FAQ on Anxiety Disorders

This is basic, comes from my understanding and is really here to help people who have never considered that Anxiety can be a mental health diagnosis. This is a UK based attempt to just pull some information together. It is not comprehensive and I am a sufferer, not a doctor. Therefore, there are two questions I am not going to try and answer:

  • What are the diagnostic criteria for specific anxiety disorders?
  • What treatments are there available for anxiety disorders?

What is an Anxiety Disorder?

Anxiety is perfectly natural part of life which often occurs when faced with a stressful situation. There is nothing wrong with being anxious before an exam. Anxiety disorders occur when the anxiety is out of proportion to the stressful situation or does not dissipate normally after the event. Anxiety disorders are likely to be diagnosed when the anxiety is interfering with everyday life.

What are the symptoms of anxiety disorders?

symptoms include:

  • Excessive worrying
  • Rapid heartbeat
  • Sweating
  • Shivering or shaking
  • Dry mouth
  • Restlessness
  • Fatigue
  • Difficulty concentrating
  • Muscle tension
  • Insomnia
  • Panic Attacks
  • An overarching sense of doom
  • Avoiding Social Situation
  • Irrational Fears
  • gastrointestinal (GI) problems
  • nausea and vomiting
  • heightened alertness
  • disassociation
  • wanting to escape
  • overthinking
  • headaches and pain
  • seeking reassurance
  • pins and needles
  • grinding teeth particularly at night

This is not a comprehensive list. I could add forgetfulness, which is actually an inability to lay down memory due to being anxious. Equally, it should be said that nobody suffers from all symptoms. I should also stress that I have not listed some symptoms associated with very specific anxiety disorders such as flashbacks.

What types of Anxiety disorder are there?

There are a huge variety of disorders that are classed as Anxiety disorders including:

  • Generalised Anxiety Disorder
  • Panic Disorder
  • Phobias
  • Social Anxiety Disorder
  • Separation Anxiety Disorder
  • Obsessive-Compulsive Disorder
  • Post Traumatic Stress Disorder
  • Health Anxiety Disorder
  • Perinatal Anxiety Disorder or Perinatal OCD
  • Unspecified Anxiety Disorder (a catch-all terms for forms that do not fit elsewhere)

Again this is not a complete list, there is a longer and fuller list on the Anxiety UK Website.

How Common are Anxiety Disorders?

There are not figures overall for the UK although there is some data on individual specific disorders. In the US it is calculated as 30% of the population sometime in their lives suffers from an anxiety disorder (See America Psychiatric Association article “What are anxiety disorders?“). If this held in the UK then this would make them more prevalent that Depressive disorders, with approximately lifetime prevalence of 25%. Oddly enough statistics for children are available in the UK. Comparing depression with Anxiety in children gives the following table:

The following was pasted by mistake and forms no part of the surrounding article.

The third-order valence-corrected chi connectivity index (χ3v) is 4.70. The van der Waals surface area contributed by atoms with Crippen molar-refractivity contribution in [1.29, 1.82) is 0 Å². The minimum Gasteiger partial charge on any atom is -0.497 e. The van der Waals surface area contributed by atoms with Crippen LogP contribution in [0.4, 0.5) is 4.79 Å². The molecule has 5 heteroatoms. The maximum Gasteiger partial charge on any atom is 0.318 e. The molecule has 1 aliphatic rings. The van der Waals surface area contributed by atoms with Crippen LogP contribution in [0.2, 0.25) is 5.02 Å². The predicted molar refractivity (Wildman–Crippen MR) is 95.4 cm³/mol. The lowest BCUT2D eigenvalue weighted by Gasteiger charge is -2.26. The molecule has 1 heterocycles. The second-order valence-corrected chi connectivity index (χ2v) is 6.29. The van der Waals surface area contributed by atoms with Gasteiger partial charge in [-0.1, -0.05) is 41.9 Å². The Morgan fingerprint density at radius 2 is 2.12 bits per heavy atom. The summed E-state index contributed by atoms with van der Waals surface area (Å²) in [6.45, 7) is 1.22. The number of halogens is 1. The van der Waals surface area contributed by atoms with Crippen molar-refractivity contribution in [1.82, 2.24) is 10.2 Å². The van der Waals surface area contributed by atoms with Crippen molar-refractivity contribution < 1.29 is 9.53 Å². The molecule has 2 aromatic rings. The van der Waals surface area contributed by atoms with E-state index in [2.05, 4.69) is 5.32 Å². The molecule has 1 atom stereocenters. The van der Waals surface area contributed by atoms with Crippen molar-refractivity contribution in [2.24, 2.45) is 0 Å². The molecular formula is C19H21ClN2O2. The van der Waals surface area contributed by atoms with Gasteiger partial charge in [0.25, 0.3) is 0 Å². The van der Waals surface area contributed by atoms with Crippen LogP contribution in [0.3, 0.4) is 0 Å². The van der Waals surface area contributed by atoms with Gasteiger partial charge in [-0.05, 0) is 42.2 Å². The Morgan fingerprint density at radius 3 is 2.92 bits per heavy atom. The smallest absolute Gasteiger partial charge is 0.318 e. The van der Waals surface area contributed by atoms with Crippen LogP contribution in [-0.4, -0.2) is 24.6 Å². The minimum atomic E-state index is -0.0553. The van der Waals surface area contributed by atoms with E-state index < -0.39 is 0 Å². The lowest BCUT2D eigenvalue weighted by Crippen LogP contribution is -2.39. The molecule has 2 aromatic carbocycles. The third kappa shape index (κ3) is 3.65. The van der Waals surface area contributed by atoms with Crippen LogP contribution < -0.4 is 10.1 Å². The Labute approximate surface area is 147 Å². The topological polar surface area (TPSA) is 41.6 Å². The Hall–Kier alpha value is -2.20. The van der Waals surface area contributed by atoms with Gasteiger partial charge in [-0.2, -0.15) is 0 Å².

Age GroupDepressionAnxiety
According to statistics quoted on Mental Health First Aid Website.

There seems to be a case that even without the pandemic the splitting of anxiety disorders has led to the overlooking of what an impact they are having on society.

What causes an Anxiety Disorder?

First off there is usually not a single cause that alone produces an Anxiety Disorder. According to NICE risk factors include:

  • Female sex.
  • Family history of psychiatric disorders.
  • Childhood adversity such as:
    • Maltreatment (for example, sexual or physical abuse).
    • Parental problems with intimate partner violence, alcoholism, drug use, and/or mental illness.
    • Exposure to an overprotective or overly harsh parenting style.
    • Bullying or peer victimization among youths.
  • Environmental stressors such as:
    • Physical or emotional trauma.
    • Domestic violence.
    • Unemployment.
    • Low socioeconomic status.
  • Substance dependence or exposure to organic solvents — these can exacerbate the development of anxiety disorders [Morrow et al, 2000].
  • Chronic and/or painful illness such as arthritis

One thing that is important to say is that there is an absence of personal experience of depression. Depression is definitely connected with anxiety but it is not clear what the relationship is. In my case, my anxiety disorder contributed hugely to my experience of depression. However, depression shares many risk factors with anxiety disorders and it also is sometimes listed as a risk factor itself.

Do people get better from an Anxiety Disorder?

The answer is that some do and some don’t. GAD seems to have between a 40% and 60% cure rate with CBT and PTSD seems to be somewhere similar. So really not something that is clear cut. What I think can be said is treatment helps people cope.

Where can I find out more?

This is UK based. There are many good US websites out there but I needed to restrict my listing. This also focuses on those that deal with the big umbrella term of Anxiety Disorder and do not go into the specific diagnoses. This is simply because I do not have the time to check all the websites.